Iodine deficiency
Lack of dietary iodine once caused many cases of hypothyroidism. The word cretin (slang for dunce, idiot) originated in a mountainous French region where iodine deficient soil and lack of iodine-rich seafood resulted in a high incidence of mental and physical retardation from hypothyroidism in babies. Thyroid hormone and the dietary iodine required to make it are critical for normal growth and development, especially of the brain. In modern societies babies are screened and treated for hypothyroidism, and iodized salt makes this essential element easily available so this once frequent deficiency is much less common.

Oral, synthetic versions of T3 and T4, or “natural” versions made from batches of pig thyroid glands make failing thyroid glands easily treatable. Synthetic versions are easier to regulate than are the natural ones. Finding the proper dose to return the blood tests to the normal range is often much easier than finding the dose and timing of pills that improves symptoms. The latter process is an inexact science that sometimes results in too much hormone effect.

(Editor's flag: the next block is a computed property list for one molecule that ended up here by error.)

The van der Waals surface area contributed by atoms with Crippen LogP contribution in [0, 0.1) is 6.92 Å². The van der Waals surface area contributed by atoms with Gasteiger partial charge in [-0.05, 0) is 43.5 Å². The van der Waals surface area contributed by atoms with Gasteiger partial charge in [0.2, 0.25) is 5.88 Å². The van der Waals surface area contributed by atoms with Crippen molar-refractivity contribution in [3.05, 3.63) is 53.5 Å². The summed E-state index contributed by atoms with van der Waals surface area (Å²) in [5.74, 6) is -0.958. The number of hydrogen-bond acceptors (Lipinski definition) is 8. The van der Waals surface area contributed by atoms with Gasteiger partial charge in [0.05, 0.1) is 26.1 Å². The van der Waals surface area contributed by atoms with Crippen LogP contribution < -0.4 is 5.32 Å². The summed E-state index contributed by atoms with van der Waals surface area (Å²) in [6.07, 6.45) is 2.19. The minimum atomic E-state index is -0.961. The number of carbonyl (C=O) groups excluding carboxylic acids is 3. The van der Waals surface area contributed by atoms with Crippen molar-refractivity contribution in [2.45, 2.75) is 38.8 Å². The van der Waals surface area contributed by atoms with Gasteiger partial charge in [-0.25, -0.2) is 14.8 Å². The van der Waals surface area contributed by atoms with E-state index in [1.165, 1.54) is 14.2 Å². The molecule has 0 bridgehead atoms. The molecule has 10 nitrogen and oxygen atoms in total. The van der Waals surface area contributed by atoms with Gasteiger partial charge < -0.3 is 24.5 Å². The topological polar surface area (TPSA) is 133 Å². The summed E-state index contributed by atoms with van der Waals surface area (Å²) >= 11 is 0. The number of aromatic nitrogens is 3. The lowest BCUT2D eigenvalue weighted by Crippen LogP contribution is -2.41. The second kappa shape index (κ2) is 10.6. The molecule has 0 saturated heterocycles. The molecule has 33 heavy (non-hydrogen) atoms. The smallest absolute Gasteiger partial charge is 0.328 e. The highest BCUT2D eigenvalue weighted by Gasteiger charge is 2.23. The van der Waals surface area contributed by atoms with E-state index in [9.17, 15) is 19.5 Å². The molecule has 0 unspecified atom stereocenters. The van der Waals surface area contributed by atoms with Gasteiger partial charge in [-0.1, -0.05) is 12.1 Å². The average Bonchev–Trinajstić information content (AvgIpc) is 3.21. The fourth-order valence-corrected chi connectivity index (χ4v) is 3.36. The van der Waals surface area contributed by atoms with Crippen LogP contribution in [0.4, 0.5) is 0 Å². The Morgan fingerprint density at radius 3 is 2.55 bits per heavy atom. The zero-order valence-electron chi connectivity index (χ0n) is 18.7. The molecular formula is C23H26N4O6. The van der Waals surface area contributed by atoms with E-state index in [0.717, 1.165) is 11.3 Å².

Overactive glands are treated with medicines that shut them down, sometimes with radioactive iodine that kills the glandular cells and sometimes with surgery to remove the entire gland. The latter two treatments always produce hypothyroidism which then requires treatment with replacement hormones.
One study on thyroid disease prevalence estimates that there are 13,000,000 Americans with undiagnosed thyroid problems. Thyroid tests are now part of routine blood work, more problems will be caught and treated earlier, and more will be learned about triggers for autoimmune thyroid problems – eventually putting at least one conspiracy theory to rest.